Delhi Excise Issues Licenses for Imported Wines
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Posted: Thursday, 11 July 2011 14:16
Delhi Excise Issues Licenses for Imported Wines

August 11: Just as the hotels and restaurants had started getting dried up one after another, the Delhi Excise loosened their grip and released the first lot of excise licenses for imported wines for the current year 2011-12 but standing firm on charging the annual license fee of Rs.600, 000 for an effective period of at best seven months and a half, with no one daring to openly protest against injustice due the government inefficiency, writes Subhash Arora.

Ace BeverageZ, Hi Spirits, Hema Connoisseurs, Indo-Spirit (Distributor of Sula wines)  were a few of those importers/distributors who got the license as well  as the label registration certificates yesterday, possibly getting an edge over those that are still in the queue as the supply dries up and the on-trade customers ordering whatever quantity they can buy. Indian wines including Sula, Four Seasons, Nine Hills, and Luca had all received their licenses last month.

After extending previous year’s policy one month at a time for 3 months from April to June and allowing sales after depositing the pro-rata charges of the annual license one month at a time, the new policy for 2011-12 was announced finally in late June which meant the application process began in early July.  There have been two primary reasons for the delay in processing the fresh applications.

Whole Sale Price related policy

For the first time the excise duty is being levied on the WSP (Whole Sale Prices) in 2 slabs of 65%/50% as reported in earlier columns of delWine, and not based on MRP (Maximum Retail Price).  The WSP is based on all expenses and cost loadings of the importer excluding excise duty and the VAT as well as the Retail cost the maximum allowable amount of which has been pre-defined and restricted to unrealistic  and impractical, low figures. There has been a lot of confusion and heartburn among the importers- the policy allowed a maximum of around Rs.15 to Rs.50 a bottle for Retail (15% of WSP or Rs.50 whichever is lower) whereas in reality, even the sales clerk making the sale on the floor, perhaps demands more than this amount-and there are nightmarish costs every step of the way, right from the excise warehouse to the customer.. and the steps are unfathomable by those not a part of this chain.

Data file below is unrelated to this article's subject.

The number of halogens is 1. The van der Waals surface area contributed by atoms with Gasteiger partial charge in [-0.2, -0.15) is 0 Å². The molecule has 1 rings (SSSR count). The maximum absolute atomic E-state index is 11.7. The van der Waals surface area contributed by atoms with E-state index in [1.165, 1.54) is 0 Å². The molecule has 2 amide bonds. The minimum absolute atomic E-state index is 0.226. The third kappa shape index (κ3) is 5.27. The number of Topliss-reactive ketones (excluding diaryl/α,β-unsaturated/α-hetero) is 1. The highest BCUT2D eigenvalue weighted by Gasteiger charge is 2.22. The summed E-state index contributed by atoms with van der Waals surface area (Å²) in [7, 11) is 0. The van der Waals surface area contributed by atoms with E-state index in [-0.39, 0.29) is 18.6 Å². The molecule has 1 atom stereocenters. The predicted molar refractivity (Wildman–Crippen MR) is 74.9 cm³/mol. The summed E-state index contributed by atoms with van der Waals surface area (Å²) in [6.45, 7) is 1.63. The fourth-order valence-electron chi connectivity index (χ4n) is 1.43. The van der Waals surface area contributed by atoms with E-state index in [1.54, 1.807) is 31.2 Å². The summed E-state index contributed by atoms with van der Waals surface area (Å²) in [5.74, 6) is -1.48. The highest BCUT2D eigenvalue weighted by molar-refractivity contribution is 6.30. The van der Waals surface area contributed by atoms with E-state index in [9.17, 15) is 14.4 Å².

The Retail Cartels

Before one brands Retailers as unfair, working as cartels or simply acting as Mafiosi, they may have their own problems. They have high rents to pay for the stores (think Mall!), expenses to keep another set of government employees at arm’s length- and as every scam gets bigger their monetary demands get bigger. And they do spend a lot of money in both colours to get and keep their own licenses and stay afloat in business. That might even justify some of them indulging in a practice known in the trade as OC (over charge)- prevalent more in the private sector than the government run shops.

Excise Warehouse

The unarguable reason for the delay in issuing the license has also been because the government decided to be rigid about having a separately marked, physical warehouse approved and controlled by the excise department and insist n an L-32 license from this year. Several importers were caught unaware as they did not meet the basic requirements of the law as framed by the excise department last year. This issue seems to have been resolved by the importers who got their licenses yesterday.

Whatever be the reasons of delay, it is a recorded fact that the government delayed the policy and charged them the money for the period. It should be law bound to either refund or adjust the money towards the new license for 2011-12. The policy does say that the amount of Rs.600,000 will be payable for the whole year whatever is the date of issue of the license but most people outside the trade believe that this is in fact bad in law and needs to be challenge in the courts. All importers, without exception are very upset but no one is willing to protest in the open.

Subhash Arora

 

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